The controversy over 3D's future gained another dimension this week when Philips announced at a press launch in Barcelona that its new TV range wasn't just going to contain active 3D TVs. Instead, it was going to contain a series of passive 3D models as well.
At first, this seems a strange decision from a brand associated with the premium end of TV technology, and which told us only last year that it felt active 3D (or 3D Max as Philips now calls it) was the way ahead. But it has its reasons. And those reasons are basically that, as Philips' own marketing materials put it: "Consumers enjoy 3D in different ways. Which is why Philips offers different 3D for different people."
The main 'differences' Philips is talking about appear to break down into a belief that passive 3D (dubbed Easy 3D by the Philips marketeers) is more relaxing for long-term viewing; works better with sport; and offers a more affordable way into 3D.
This latter point wasn't the case in 2010, when making passive screens was actually an expensive business. But this year, with panel supplier LG having managed to push passive 3D screen production costs right down, Philips felt the time was right to introduce passive 3D technology to its relatively affordable 7000 Series, while keeping the active 3D flag flying with its higher-end 8000 and 9000 Series (which we'll be looking at in a separate Hands On feature in the next day or so).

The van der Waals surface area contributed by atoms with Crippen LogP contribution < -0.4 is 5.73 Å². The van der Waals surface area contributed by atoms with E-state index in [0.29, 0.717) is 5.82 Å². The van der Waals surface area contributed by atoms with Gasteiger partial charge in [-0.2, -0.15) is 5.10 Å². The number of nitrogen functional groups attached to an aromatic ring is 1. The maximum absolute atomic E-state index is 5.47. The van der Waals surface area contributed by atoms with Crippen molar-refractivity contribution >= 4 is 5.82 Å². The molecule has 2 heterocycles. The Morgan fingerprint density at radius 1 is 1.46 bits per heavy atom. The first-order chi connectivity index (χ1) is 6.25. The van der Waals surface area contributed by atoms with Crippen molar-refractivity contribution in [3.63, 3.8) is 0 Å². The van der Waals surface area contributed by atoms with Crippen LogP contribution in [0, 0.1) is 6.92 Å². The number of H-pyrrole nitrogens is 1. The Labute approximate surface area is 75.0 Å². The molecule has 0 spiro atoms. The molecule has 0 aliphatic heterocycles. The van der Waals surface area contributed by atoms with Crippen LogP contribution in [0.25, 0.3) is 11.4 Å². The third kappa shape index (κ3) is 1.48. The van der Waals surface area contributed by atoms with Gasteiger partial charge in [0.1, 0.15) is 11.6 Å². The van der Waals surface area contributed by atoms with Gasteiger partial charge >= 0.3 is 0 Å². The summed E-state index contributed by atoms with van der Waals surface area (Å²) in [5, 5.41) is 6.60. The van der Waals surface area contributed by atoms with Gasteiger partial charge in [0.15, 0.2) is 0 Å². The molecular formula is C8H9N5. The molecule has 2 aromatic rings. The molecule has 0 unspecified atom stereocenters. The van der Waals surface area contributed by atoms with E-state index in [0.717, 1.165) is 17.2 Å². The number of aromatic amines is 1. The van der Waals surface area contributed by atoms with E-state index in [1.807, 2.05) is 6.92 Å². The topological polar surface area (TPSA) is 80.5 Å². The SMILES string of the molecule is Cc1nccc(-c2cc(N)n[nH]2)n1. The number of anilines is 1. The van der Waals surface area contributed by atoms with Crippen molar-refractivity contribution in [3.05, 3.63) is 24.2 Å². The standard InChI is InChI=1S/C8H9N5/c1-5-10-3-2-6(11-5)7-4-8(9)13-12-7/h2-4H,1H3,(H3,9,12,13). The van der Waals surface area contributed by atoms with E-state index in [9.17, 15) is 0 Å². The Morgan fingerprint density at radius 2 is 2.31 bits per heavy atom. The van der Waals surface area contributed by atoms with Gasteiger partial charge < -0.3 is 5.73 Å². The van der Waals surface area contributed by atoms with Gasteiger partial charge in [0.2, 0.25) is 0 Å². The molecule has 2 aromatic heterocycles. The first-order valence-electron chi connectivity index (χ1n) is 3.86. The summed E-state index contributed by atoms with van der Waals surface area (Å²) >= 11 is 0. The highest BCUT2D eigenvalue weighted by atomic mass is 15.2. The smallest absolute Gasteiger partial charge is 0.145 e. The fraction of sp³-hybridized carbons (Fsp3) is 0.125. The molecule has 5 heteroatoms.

By far the most surprising and headline-grabbing model among Philips new passive 3D range is the new Cinema 21:9 Gold (aka the 50PFL7956K). This is a 50in TV using passive 3D tech built to the ultra-wide 21:9 aspect ratio, so that movie buffs can watch Cinemascope-ratio films without the usual black bars above and below the picture.
Philips delivered an active 3D 21:9 TV last year, which continues for the foreseeable future as the Cinema 21:9 Platinum. But the new passive set is both smaller and more affordable than its premium sibling, and so has the potential to make the wider screen format accessible to a larger demographic.
Needless to say, TrustedReviews was very keen to spend some quality time with this startling new TV. And while we must stress here that the samples we looked at were very early ones - the TV isn't due to launch until the summer - here are our first impressions of what the Cinema 21:9 Gold might have to offer.
The first thing that strikes you is how attractive the set is. Philips has applied a trademark metallic silver finish to its 7000 series this year, and this looks particularly nice when stretched across a 21:9 shape. You certainly don't normally find this grade of finish on a barely mid-range TV.
It's also pleasingly slim by Philips standards, and sports Philips' eye-catching Ambilight Spectra 2 technology, which uses LED lights down the TV's rear to throw coloured light pools sympathetic to the image content onto the wall around the TV.